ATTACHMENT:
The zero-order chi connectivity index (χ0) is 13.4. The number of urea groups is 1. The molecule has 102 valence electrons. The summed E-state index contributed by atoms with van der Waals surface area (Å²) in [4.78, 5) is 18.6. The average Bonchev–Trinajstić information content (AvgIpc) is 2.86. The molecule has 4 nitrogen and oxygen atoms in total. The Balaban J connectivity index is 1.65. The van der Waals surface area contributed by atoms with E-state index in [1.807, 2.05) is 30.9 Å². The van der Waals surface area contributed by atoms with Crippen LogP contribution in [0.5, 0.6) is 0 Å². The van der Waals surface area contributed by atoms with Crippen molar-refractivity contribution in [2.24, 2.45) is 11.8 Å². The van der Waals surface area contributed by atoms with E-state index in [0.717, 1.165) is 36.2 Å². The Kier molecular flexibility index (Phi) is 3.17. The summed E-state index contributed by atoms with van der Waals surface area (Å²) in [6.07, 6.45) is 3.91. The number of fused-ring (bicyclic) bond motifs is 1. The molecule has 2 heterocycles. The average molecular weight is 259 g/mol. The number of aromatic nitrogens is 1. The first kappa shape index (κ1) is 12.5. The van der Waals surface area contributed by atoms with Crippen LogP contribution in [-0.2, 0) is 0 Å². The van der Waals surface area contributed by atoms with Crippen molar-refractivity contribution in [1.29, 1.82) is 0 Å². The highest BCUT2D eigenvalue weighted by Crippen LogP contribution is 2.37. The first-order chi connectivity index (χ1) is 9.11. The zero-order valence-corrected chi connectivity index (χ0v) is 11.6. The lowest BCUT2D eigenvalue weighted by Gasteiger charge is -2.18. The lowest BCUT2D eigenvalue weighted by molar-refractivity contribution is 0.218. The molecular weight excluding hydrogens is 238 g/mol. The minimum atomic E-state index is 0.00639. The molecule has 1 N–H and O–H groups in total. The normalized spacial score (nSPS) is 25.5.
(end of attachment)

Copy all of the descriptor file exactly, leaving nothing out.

The zero-order chi connectivity index (χ0) is 13.4. The number of urea groups is 1. The molecule has 102 valence electrons. The summed E-state index contributed by atoms with van der Waals surface area (Å²) in [4.78, 5) is 18.6. The average Bonchev–Trinajstić information content (AvgIpc) is 2.86. The molecule has 4 nitrogen and oxygen atoms in total. The Balaban J connectivity index is 1.65. The van der Waals surface area contributed by atoms with E-state index in [1.807, 2.05) is 30.9 Å². The van der Waals surface area contributed by atoms with Crippen LogP contribution in [0.5, 0.6) is 0 Å². The van der Waals surface area contributed by atoms with Crippen molar-refractivity contribution in [2.24, 2.45) is 11.8 Å². The van der Waals surface area contributed by atoms with E-state index in [0.717, 1.165) is 36.2 Å². The Kier molecular flexibility index (Phi) is 3.17. The summed E-state index contributed by atoms with van der Waals surface area (Å²) in [6.07, 6.45) is 3.91. The number of fused-ring (bicyclic) bond motifs is 1. The molecule has 2 heterocycles. The average molecular weight is 259 g/mol. The number of aromatic nitrogens is 1. The first kappa shape index (κ1) is 12.5. The van der Waals surface area contributed by atoms with Crippen LogP contribution in [-0.2, 0) is 0 Å². The van der Waals surface area contributed by atoms with Crippen molar-refractivity contribution in [1.29, 1.82) is 0 Å². The highest BCUT2D eigenvalue weighted by Crippen LogP contribution is 2.37. The first-order chi connectivity index (χ1) is 9.11. The zero-order valence-corrected chi connectivity index (χ0v) is 11.6. The lowest BCUT2D eigenvalue weighted by Gasteiger charge is -2.18. The lowest BCUT2D eigenvalue weighted by molar-refractivity contribution is 0.218. The molecular weight excluding hydrogens is 238 g/mol. The minimum atomic E-state index is 0.00639. The molecule has 1 N–H and O–H groups in total. The normalized spacial score (nSPS) is 25.5.